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Outreach Israel Ministries




"Falling on Faces"

Numbers 16:1-18:32
1 Samuel 11:14-12:22

When most people think of our Torah portion for this week, the title Korach naturally reminds them of the insurrection that Korah initiated when he challenged the leadership of Moses and Aaron. Unsatisfied with their delegated responsibilities, Korah and some two hundred and fifty leaders in the congregation asked Moses and Aaron why they “exalted,” or lifted themselves up, above the rest of the assembly. This accusation came without any known warning. The question in Moses’ mind was so astounding that his initial reaction was to simply fall on his face before the Lord:

“Now Korah the son of Izhar, the son of Kohath, the son of Levi, with Dathan and Abiram, the sons of Eliab, and On the son of Peleth, sons of Reuben, took action, and they rose up before Moses, together with some of the sons of Israel, two hundred and fifty leaders of the congregation, chosen in the assembly, men of renown. They assembled together against Moses and Aaron, and said to them, ‘You have gone far enough, for all the congregation are holy, every one of them, and the LORD is in their midst; so why do you exalt yourselves above the assembly of the LORD?’ When Moses heard this, he fell on his face” (Numbers 16:1-4).

This dramatic response to Korah’s indictment becomes quite serious, because God severely judges Korah and his followers.
[1] The Lord uses the events to establish the position of Aaron and the Levites as servants and intermediaries of Israel before Him. [2]

While reading through our parashah, I took special notice of how the act of falling on one’s face and pleading for understanding or mercy—occurred an additional two times. The next time we witness this act of contrition and intercession is when God communicates the judgment that He is ready to deliver upon the congregation of Israel, for the people either following after Korah or considering his complaints:

Then the LORD spoke to Moses and Aaron, saying, ‘Separate yourselves from among this congregation, that I may consume them instantly.’ But they fell on their faces and said, ‘O God, God of the spirits of all flesh, when one man sins, will You be angry with the entire congregation?’” (Numbers 16:20-22).

Just before, Korah and his cohorts, Dathan and Abiram, had leveled a series of serious charges against Moses (Numbers 16:12-14). Korah was a Levite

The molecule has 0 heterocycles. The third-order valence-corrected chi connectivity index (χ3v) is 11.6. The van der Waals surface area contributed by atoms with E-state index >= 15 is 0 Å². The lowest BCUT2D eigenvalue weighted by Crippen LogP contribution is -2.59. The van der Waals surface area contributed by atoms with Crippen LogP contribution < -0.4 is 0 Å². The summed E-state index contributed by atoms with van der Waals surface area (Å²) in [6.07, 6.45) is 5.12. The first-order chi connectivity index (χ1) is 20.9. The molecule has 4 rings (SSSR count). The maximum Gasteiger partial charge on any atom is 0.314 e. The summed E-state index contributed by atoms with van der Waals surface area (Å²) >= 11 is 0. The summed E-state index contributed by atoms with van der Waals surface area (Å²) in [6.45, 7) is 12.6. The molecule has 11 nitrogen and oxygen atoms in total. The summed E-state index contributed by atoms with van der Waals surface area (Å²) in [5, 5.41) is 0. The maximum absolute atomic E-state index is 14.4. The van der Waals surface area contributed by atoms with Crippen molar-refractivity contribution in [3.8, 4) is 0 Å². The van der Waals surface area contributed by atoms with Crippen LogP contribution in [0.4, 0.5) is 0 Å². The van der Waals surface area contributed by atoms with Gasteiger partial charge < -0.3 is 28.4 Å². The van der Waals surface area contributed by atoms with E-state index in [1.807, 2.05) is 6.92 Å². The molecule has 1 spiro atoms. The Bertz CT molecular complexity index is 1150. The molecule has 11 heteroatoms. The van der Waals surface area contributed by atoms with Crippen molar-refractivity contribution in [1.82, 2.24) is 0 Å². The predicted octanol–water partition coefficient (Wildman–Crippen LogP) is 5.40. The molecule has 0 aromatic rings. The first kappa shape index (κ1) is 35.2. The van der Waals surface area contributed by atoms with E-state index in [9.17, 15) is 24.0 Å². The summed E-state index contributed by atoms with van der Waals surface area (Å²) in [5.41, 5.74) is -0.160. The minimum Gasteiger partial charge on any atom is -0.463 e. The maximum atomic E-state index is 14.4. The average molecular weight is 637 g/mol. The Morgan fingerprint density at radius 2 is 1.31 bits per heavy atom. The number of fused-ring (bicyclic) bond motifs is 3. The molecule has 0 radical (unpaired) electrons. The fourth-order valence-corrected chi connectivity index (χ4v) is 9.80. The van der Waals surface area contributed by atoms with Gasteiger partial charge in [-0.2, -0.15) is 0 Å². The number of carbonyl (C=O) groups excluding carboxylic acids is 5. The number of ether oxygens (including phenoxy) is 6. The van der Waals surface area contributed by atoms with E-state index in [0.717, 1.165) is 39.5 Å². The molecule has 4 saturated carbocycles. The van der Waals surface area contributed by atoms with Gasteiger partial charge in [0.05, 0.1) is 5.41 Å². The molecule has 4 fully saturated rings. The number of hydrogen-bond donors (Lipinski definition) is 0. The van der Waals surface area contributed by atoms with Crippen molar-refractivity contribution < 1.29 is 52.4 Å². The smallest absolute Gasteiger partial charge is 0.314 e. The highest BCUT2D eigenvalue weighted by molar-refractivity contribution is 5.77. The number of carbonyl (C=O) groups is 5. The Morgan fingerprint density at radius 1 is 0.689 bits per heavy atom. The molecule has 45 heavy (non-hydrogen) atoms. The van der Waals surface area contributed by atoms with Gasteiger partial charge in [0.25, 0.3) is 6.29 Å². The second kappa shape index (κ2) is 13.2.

[3] and he was not satisfied with his position of service in the Tabernacle. He wanted to have a similar position to Aaron’s, if not replace him. Dathan and Abiram, who were Reubenites, [4] had a different motive. As descendants of the firstborn of Jacob, they must have thought that they deserved to be the leaders of Israel. They looked back at the recent failure to enter into the Promised Land, and blamed Moses for Israel’s defeat by the Amalekites and the Canaanites (Numbers 14:39-45). Even though Moses had warned the Israelites that they had missed their opportunity to occupy the Promised Land, the blame was directed to Moses from these ungrateful rebels (Numbers 15:41-45). As the accusations came forth, Moses was angered and he made a request to the Lord:

“Then Moses became very angry and said to the LORD, ‘Do not regard their offering! I have not taken a single donkey from them, nor have I done harm to any of them’” (Numbers 16:15).

Moses knew about his special relationship with God. He could recall all of the encounters with the Holy One back to the burning bush experience. But as you should remember, Moses was somewhat of a reluctant leader. He questioned his ability to articulate the words of the Lord, and was subsequently told to bring his brother Aaron onto the leadership team in order to effectively communicate to Pharaoh and the Israelites (Exodus 4:14-15). Yet these accusations were too much to bear. Moses was grieved with his accusers, and so he offered a challenge to the two hundred and fifty insurrectionists to take up a fire pan with incense and bring it before the Holy One (Numbers 16:6-7).

As the glory of God descended upon the Tent of Meeting, the Lord tells Moses and Aaron that He is going to pour out His wrath upon the congregation. It was at this word that the two men fell on their faces and pleaded for mercy for those gathered. At their request, the Lord gives them a way to separate out the rebellious from the somewhat innocent:

“Then the LORD spoke to Moses, saying, ‘Speak to the congregation, saying, “Get back from around the dwellings of Korah, Dathan and Abiram.”’ Then Moses arose and went to Dathan and Abiram, with the elders of Israel following him, and he spoke to the congregation, saying, ‘Depart now from the tents of these wicked men, and touch nothing that belongs to them, or you will be swept away in all their sin’” (Numbers 16:23-26).

By falling on their faces and pleading for mercy, Moses and Aaron received a temporary solution to keep the innocent from being swallowed up in the dramatic judgment that was shortly to follow. The ground opened up and swallowed those who were allied with Korah. It was followed by fire coming forth and consuming the two hundred and fifty who had offered up the incense:

“As he finished speaking all these words, the ground that was under them split open; and the earth opened its mouth and swallowed them up, and their households, and all the men who belonged to Korah with their possessions. So they and all that belonged to them went down alive to Sheol; and the earth closed over them, and they perished from the midst of the assembly. All Israel who were around them fled at their outcry, for they said, ‘The earth may swallow us up!’ Fire also came forth from the LORD and consumed the two hundred and fifty men who were offering the incense” (Numbers 16:31-35).

Suffice it to say, Moses and Aaron were totally vindicated by these dramatic examples of God executing His judgment. But the exercise of falling on their faces was not complete. The very next day, the congregation of Israel decided to blame Moses and Aaron for the judgment meted out to Korah and his rebellious cohort: